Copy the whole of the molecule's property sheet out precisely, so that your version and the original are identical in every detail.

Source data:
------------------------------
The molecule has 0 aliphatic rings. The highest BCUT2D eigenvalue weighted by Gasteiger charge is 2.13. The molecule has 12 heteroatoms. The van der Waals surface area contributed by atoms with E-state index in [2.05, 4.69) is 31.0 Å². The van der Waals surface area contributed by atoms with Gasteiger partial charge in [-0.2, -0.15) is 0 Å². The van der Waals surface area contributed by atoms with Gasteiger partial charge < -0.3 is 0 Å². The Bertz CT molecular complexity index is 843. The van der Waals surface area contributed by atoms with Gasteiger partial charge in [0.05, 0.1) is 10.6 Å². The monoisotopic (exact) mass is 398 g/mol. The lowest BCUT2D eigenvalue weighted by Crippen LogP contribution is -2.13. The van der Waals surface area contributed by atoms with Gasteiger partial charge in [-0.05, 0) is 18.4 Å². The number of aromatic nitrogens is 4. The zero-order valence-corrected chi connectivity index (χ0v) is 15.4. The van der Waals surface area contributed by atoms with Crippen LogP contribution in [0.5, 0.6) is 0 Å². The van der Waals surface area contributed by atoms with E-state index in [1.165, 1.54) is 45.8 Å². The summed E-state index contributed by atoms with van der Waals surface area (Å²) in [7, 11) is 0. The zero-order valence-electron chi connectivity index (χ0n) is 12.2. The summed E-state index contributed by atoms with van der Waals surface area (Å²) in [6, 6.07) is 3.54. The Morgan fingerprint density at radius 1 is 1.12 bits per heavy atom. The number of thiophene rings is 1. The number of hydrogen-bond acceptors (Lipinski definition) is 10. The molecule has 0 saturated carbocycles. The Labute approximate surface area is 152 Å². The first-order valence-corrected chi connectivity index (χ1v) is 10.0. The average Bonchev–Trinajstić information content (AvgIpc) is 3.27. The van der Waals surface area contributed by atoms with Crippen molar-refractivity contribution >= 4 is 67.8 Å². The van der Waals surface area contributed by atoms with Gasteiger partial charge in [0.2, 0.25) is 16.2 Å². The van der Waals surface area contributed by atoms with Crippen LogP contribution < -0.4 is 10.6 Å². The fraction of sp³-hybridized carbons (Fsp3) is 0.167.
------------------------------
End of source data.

The molecule has 0 aliphatic rings. The highest BCUT2D eigenvalue weighted by Gasteiger charge is 2.13. The molecule has 12 heteroatoms. The van der Waals surface area contributed by atoms with E-state index in [2.05, 4.69) is 31.0 Å². The van der Waals surface area contributed by atoms with Gasteiger partial charge in [-0.2, -0.15) is 0 Å². The van der Waals surface area contributed by atoms with Gasteiger partial charge < -0.3 is 0 Å². The Bertz CT molecular complexity index is 843. The van der Waals surface area contributed by atoms with Gasteiger partial charge in [0.05, 0.1) is 10.6 Å². The monoisotopic (exact) mass is 398 g/mol. The lowest BCUT2D eigenvalue weighted by Crippen LogP contribution is -2.13. The van der Waals surface area contributed by atoms with Gasteiger partial charge in [-0.05, 0) is 18.4 Å². The number of aromatic nitrogens is 4. The zero-order valence-corrected chi connectivity index (χ0v) is 15.4. The van der Waals surface area contributed by atoms with Crippen LogP contribution in [0.5, 0.6) is 0 Å². The van der Waals surface area contributed by atoms with E-state index in [1.165, 1.54) is 45.8 Å². The summed E-state index contributed by atoms with van der Waals surface area (Å²) in [7, 11) is 0. The zero-order valence-electron chi connectivity index (χ0n) is 12.2. The summed E-state index contributed by atoms with van der Waals surface area (Å²) in [6, 6.07) is 3.54. The Morgan fingerprint density at radius 1 is 1.12 bits per heavy atom. The number of thiophene rings is 1. The number of hydrogen-bond acceptors (Lipinski definition) is 10. The molecule has 0 saturated carbocycles. The Labute approximate surface area is 152 Å². The first-order valence-corrected chi connectivity index (χ1v) is 10.0. The average Bonchev–Trinajstić information content (AvgIpc) is 3.27. The van der Waals surface area contributed by atoms with Crippen molar-refractivity contribution >= 4 is 67.8 Å². The van der Waals surface area contributed by atoms with Gasteiger partial charge in [0.2, 0.25) is 16.2 Å². The van der Waals surface area contributed by atoms with Crippen LogP contribution < -0.4 is 10.6 Å². The fraction of sp³-hybridized carbons (Fsp3) is 0.167.